Pete's Penang

Armenian Street


Many people will wonder why I photograph very ordinary aspects of life such as shop-houses. It is simple. I am looking 50 and more years ahead. In a few decades Penang will probably be a characterless mass of shopping malls, high rise apartments, KFC and parked cars. The shop-houses, little Hondas and bejak will have disappeared. Without detailed photographs of the ordinary aspects of life, following generations will not know what life was like in 2008. It is because of this I am delighted to include, old bicyles, little Hondas, rubbish bins and rubbish in the street. This is what life is really like, not like the advertisements in magazines.

Since 2011 Armenian Street has changed greatly. It is now packed with tourists and many of the old shop-houses are selling tourist products. I am delighted that I started photographing the street before the boom in tourism.

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One more colourful artifact of Penang's heritage disappears.
Most of the old street signs I photographed had disappeared by 2012.



Some great wall art that I came across on my 2012 visit


Cheah Kongsi is off Armenian Street,
Click on picture for more on Cheah Kongsi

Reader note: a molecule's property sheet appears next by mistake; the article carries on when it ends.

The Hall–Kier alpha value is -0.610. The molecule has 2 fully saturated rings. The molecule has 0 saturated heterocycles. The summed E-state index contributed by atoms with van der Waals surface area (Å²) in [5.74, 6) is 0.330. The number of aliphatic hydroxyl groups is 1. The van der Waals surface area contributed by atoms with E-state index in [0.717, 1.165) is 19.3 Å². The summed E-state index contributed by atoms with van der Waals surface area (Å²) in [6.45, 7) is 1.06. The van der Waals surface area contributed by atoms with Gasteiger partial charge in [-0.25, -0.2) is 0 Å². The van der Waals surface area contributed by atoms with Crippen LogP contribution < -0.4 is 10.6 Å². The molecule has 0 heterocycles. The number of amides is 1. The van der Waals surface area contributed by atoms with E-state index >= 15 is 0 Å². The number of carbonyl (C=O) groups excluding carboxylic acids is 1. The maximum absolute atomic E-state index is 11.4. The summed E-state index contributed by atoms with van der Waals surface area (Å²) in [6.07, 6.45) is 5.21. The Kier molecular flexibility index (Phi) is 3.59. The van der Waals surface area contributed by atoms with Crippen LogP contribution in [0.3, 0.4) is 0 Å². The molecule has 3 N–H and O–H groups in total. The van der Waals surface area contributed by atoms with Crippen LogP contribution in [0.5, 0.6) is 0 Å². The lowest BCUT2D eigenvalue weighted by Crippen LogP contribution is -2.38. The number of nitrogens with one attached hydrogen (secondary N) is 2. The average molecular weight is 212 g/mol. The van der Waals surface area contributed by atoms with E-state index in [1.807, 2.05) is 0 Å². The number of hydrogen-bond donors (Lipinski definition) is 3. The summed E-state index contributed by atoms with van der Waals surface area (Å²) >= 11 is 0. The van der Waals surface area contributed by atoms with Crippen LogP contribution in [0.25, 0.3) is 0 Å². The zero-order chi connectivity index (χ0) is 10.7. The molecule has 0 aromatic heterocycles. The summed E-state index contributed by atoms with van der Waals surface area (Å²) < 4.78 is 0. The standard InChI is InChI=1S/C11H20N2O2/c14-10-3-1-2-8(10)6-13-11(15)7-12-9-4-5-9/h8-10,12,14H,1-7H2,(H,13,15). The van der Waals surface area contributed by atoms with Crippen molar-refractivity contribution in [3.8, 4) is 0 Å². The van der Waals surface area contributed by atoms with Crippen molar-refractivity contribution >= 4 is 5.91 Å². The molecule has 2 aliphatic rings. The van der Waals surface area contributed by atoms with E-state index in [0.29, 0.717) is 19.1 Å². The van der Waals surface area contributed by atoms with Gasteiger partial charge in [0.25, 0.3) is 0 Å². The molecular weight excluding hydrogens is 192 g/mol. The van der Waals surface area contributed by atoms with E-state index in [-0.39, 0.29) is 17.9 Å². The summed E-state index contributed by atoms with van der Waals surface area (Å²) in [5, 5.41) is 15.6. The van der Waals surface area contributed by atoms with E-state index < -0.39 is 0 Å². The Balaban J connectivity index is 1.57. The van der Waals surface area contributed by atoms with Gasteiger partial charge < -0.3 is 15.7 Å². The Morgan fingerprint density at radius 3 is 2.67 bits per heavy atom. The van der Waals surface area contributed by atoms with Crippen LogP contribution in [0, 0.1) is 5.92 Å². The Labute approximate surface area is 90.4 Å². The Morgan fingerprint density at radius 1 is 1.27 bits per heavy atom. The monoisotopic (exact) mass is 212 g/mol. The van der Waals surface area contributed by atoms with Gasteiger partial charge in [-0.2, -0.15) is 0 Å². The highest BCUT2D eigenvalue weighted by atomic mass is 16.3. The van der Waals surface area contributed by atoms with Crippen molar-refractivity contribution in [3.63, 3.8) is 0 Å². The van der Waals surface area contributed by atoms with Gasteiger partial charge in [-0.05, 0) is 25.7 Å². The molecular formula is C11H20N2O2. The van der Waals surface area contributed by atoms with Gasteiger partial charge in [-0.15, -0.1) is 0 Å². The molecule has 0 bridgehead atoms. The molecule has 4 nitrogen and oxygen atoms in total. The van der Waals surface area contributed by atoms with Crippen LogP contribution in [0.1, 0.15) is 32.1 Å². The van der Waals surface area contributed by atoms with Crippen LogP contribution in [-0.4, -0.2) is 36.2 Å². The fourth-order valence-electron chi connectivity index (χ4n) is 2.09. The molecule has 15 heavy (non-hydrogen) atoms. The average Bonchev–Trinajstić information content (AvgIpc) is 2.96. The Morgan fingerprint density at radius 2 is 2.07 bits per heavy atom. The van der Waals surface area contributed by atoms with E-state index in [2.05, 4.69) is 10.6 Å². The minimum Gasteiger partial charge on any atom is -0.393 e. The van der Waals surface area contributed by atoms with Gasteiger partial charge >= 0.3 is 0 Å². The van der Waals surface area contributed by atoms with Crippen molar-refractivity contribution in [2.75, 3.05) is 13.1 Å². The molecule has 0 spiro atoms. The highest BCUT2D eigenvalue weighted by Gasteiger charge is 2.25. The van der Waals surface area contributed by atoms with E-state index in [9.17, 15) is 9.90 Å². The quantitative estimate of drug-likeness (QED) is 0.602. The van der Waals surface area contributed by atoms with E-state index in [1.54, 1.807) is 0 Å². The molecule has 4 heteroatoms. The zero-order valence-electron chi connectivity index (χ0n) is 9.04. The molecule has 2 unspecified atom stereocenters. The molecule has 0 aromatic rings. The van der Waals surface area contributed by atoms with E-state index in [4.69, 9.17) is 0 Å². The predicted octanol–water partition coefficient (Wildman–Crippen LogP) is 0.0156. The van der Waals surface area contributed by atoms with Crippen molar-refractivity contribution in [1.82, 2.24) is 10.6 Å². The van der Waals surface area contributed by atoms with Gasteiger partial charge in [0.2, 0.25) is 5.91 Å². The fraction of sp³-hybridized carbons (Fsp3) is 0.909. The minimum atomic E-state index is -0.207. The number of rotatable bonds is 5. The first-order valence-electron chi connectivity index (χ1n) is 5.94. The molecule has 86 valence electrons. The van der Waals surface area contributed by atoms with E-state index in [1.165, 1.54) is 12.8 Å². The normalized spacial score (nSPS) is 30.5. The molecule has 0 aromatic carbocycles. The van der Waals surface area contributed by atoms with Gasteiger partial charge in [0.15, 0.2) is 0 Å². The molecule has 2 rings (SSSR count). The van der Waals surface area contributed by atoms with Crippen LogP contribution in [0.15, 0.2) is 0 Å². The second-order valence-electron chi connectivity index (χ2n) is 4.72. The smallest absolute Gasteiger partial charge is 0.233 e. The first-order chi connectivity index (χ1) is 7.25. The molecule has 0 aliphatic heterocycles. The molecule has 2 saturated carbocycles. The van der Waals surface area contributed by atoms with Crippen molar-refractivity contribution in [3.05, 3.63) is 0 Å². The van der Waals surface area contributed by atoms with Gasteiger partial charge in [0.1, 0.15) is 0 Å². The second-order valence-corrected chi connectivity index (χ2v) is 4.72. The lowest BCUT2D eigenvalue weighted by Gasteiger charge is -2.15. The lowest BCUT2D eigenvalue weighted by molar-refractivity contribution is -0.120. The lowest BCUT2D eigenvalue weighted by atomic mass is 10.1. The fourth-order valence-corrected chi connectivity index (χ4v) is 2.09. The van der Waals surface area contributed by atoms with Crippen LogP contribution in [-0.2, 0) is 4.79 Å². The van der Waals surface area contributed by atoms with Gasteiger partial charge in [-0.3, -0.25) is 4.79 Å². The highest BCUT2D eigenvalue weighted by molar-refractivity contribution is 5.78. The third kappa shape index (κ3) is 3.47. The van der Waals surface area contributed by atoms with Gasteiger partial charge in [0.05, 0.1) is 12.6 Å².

Barber's Shop
The barber's wife shouted at me,
she didn't want me to photograph their shop, 2008.

Cycle repair & junk shop, 2008
These guys were friendly and happy to be photographed.

The guys were still there in 2009, and still friendly :-)

This is the inside of their shop.
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Click here to see a full-screen, high resolution panorama.



In 2013 they seem to have opened another shop across the road.



Click for a photo slide-show of 24 Shophouses along Armenian Street

Unfortunately Apple iPhones can not run Flash Slideshows :-(




Hock Teik Cheng Sin Temple is off Armenian Street



An Art Studio
A few have been nicely renovated, 2008

Shop-house, Armenian Street, 2008
Many need some attention

Swatow Lodging House, Armenian Street, 2008



2013. This shop house has been done up beautifully.
However this makes me feel uneasy. Armenian Street shop-houses will be given an idealised architectural heritage that never existed. A beautiful frontage does not retain the cultural heritage :-( Perhaps a few scrap dealers, barbers and ordinary shops should be retained.


The Yap Temple is on Armenian Street



Dr Sun Yat Sen's Penang Base, 2008

In 2013 it was a museum on the Heritage Trail


A Scrap Metal Dealer, 2008

Shop-house, Armenian Street, 2008

No. 114, still a scrap dealer, 2013




2009



Cafe, 2009
and below, the same cafe, 2012






Some informative street art that I came across in 2014.



How long will it be before these 2013 scrap dealers sell out and become fashionable, expensive, heritage, tourist facilities?


More street information that I came across in 2014.




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Images Copyright Peter Loud, 1970-2015

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